If you’re like me, you are always on the lookout for a novel that speaks to the homicidal teenage girl on acid inside of you. Well, today you are in luck, unless you’ve already read this 1999 masterpiece by artist/writer/teacher/goddess Lynda Barry.
Best known for her comic strip Ernie Pook’s Comeek, which ran in many weekly alternative papers in the 1980s and '90s, Barry creates characters that are simultaneously heartbreaking and hilarious. In Cruddy, 16-year-old narrator Roberta Rohbeson lives in poverty, “on a cruddy street, on the side of a cruddy hill in the cruddiest part of a crudded-out town in a cruddy state, country, world, solar system, universe.” As the story begins, Roberta has been grounded for a year due to getting caught “tripping on drugs very badly.” In one long journal entry/suicide note, Roberta composes the “famous book” she plans to leave behind: the recounting of a road trip with her violent, alcoholic father, which leaves a trail of death and destruction and concludes with Roberta stranded on a desert highway, her trusty knife Little Debbie as her only companion.
Although Barry departed from her usual cartoon format, the ominous black and white drawings she includes throughout beautifully enhance this dark tale. Nice touches are the illustrated endsheets, which are maps detailing both Roberta’s cruddy hometown and the route of her and her father’s horrifying crime spree, er, family vacation.
Cruddy: An Illustrated Novel by Lynda Barry
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I don’t know what is more fascinating, the images or the accompanying anecdotes included in this collection of amateur snapshots taken from 1966-1980. Photographed with a paparazzi’s determination and a fan’s adoration, these portraits are intimate, touching, hilarious, and sometimes out of focus.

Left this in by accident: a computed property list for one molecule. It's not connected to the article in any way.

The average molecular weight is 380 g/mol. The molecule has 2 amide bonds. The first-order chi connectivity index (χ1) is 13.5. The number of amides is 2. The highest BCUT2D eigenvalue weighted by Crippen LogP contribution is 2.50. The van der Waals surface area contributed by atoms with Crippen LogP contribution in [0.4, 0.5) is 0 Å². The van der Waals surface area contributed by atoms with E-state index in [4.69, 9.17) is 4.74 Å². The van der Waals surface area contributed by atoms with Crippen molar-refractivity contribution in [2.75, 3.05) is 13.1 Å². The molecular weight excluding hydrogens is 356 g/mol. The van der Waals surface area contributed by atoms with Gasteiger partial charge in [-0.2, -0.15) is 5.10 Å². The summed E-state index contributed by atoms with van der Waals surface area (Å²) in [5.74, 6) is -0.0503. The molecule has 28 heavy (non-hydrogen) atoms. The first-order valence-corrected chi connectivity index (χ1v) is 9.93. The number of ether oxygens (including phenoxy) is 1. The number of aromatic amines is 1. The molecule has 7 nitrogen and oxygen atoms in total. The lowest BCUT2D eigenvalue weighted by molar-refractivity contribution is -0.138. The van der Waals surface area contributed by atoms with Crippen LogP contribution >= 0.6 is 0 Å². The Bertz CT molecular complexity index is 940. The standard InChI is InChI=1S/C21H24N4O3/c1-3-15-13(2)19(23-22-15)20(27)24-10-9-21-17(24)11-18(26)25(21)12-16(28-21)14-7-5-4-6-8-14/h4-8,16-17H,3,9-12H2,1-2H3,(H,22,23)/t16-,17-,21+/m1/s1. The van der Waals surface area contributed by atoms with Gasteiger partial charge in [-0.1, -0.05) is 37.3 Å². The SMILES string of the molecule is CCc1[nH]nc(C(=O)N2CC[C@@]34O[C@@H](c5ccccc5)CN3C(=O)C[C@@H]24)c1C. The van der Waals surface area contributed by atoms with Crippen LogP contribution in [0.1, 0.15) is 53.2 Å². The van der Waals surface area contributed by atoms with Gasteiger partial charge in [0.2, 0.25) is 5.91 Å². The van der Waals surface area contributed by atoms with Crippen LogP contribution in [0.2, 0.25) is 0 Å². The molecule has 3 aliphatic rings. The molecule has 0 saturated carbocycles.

Gary Lee Boas’ obsession with celebrities, which began at age 15, led him to wait for hours in front of stage doors, hotels and nightclubs to capture everyone from actors to musicians to astronauts to politicians, including the famous, the future-famous, and the once-famous. The juxtaposition of the photographs (sometimes absurd) adds to the pleasure of leafing through this colorful book: Henry Kissinger coupled with Lee Majors, John Wayne with Billy Barty, Marilyn Chambers with Nelson Rockefeller. The frequent inclusion of non-celebrity onlookers in the pics (proto-photobombers?) adds to the fun – especially in the photograph of Miss Universe.
Starstruck: Photographs From a Fan, by Gary Lee Boas
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Fans of photojournalist Weegee will love this gritty collection of photographs, which was culled from the archives of William Randolph Hearst’s infamous tabloid newspaper. Known for sensationalized reporting punctuated by attention-grabbing pictures, the Herald Express was founded in 1931 and remained on the stands for thirty years. Sidelining national and international events, the paper featured local stories of crime and scandal including drug busts, murder, freak accidents, and all manner of “depravity.”
The photographs included in Local News are divided into chapters bearing titles such as, “Murderers,” “Victims,” “Scene of the Crime,” “Hold-up Suspects,” and “Cross-Dressers.” Each image tells a true LA noir story and the brief captions included are often just as shocking and strange as the pictures they accompany: “Dragged into court, called insane,” “Big man plays bookie in tiny cubicle,” “Shoes, necklace found on dead body,” and “Girl is freed after explaining why she wore Marine uniform trousers after drinking party.” As a native of Los Angeles who is interested in its seedy history, true crime, and all that is weird, I wish I didn’t already own this book so I could run out and buy it today.
Local News: Tabloid Pictures from the Los Angeles Herald Express 1936-1961
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